If you’re still not clear on the best outfit choice though, remember that it’s always better to dress formally than to be too casual.
Dressing professionally will help you to convey a good impression to your supervisor(s) and co-workers at the company, plus make it easier for you to feel more at ease and confident. This, in turn, can boost your ability to perform well in your duties, and then help you to impress those around you.
Having a professional appearance can also potentially mean doing your hair and makeup; ensuring your clothing is clean, wrinkle-free, and not sporting any holes or other issues; and also keeping your nails neat and tidy, and not wearing too much over-the-top jewelry or perfume.
Depending on the company you’re interning at, you may also need to cover up tattoos or remove body piercings. If you attend company or industry functions, also ensure you don’t drink too much, insult people you meet, get too loud, or otherwise cause a scene and/or an issue for the firm you’re interning with.
You need to get along well with others, too, and avoid getting into arguments with any staff members.
Furthermore, to really stand out as an intern, take the opportunity seriously and treat your time as if you were already employed by the firm. Don’t spend lots of time checking your social media status, video-chatting with friends, gossiping, or flirting with co-workers.
Arrive on time and never leave work early; and volunteer to stay back to help finish up projects as required. This shows you take the work seriously and are committed to the internship.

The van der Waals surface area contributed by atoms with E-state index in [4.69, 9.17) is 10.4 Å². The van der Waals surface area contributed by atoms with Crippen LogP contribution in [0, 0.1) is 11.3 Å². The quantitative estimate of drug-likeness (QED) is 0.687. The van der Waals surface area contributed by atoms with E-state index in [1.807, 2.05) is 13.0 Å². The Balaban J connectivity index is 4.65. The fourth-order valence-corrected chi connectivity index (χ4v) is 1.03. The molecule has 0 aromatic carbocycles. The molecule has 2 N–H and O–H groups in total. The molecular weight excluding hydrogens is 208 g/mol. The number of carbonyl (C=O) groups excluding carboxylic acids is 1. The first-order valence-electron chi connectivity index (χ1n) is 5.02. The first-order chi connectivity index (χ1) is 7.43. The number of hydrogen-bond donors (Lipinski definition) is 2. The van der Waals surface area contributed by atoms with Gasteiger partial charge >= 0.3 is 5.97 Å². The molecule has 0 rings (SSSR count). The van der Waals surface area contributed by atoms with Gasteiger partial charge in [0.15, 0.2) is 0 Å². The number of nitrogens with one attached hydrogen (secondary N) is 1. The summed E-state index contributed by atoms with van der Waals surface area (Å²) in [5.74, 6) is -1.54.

Another way to present yourself professionally is via the written word. Because you likely wish to be offered a permanent job after your internship ends, or at least receive referrals to other companies and/or receive a great testimonial, make sure your social media profiles and resume are up to date and professional.
Be careful not to post any potentially risky material on your Facebook, Twitter, or other social pages, so that people don’t look you up and find out things they didn’t want to know about you – such as that you’re a messy drunk, bully people online, or make disparaging remarks about the company.
In addition, ensure you get a resume review from a trusted, experienced professional, just in case a hiring manager or business owner takes another look at your documents to see if you would be the right fit for a permanent role.
Lastly, you’ll make a good impression as an intern if you’re proactive. Don’t constantly wait for jobs to be given to you; instead, find ways to preempt what tasks might need to be done, and just go ahead and do them, or offer to do so when meeting with your managers or colleagues.
Go the extra mile in everything you do, and take initiative when it comes to learning new things, asking relevant questions, and meeting new people within the firm.
Doing all of this will impress your bosses and other team members, and show what you’d be like as a permanent employee. This then makes it much more likely that you’ll be remembered for all the right reasons by the end of your placement.